My kids went home with their mother, leaving two dozen Easter eggs in the fridge. I ate one daily and remembered the fun we’d had.
Mandy stood by her mother at the kitchen sink. Her mother was clucking almost as much as one of the nearly ninety hens on the farm.
“Here’s another freckled egg,” Muriel said. “Put it in with the others for your Aunt Anna.”
Mandy took the egg from her mother and dried it. Before placing it in the little basket meant for her aunt, she held and pondered it, looking at the dark red spots that mottled the light brown shell.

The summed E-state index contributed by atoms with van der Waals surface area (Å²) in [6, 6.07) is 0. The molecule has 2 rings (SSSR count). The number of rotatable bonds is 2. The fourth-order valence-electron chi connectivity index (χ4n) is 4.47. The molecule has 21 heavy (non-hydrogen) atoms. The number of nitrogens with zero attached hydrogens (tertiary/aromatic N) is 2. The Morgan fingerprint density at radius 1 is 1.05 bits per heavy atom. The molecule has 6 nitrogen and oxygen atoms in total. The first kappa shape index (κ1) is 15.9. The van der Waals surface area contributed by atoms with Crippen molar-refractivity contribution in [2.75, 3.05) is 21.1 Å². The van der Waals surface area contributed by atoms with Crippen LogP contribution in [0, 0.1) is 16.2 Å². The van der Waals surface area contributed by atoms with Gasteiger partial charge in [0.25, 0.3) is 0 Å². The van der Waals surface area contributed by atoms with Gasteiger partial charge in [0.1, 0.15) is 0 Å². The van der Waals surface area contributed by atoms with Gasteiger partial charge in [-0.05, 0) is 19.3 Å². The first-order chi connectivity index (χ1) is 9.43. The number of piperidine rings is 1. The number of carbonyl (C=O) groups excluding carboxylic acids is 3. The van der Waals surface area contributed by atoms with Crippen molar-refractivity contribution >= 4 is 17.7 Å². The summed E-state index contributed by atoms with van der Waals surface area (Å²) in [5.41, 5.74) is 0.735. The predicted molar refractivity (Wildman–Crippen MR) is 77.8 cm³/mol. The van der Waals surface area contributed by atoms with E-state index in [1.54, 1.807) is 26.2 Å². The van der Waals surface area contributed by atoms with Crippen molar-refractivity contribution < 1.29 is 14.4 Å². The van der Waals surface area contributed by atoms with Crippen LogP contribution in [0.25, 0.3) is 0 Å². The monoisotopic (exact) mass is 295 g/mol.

“Why do you give the freckled eggs to Aunt Anna and Uncle Eddy?”
Mandy noted her mother’s tiny pause; it happened more and more when Uncle Eddy’s name was mentioned. “Because your aunt grew up on this farm with your daddy and knows there ain’t nothing wrong with a freckled egg. City-bred people will think it’s bad and won’t buy it.”
The kitchen door banged shut as Mandy’s father came in. “That’s right,” Billy told his daughter. “Same reason we can’t sell you,” he said.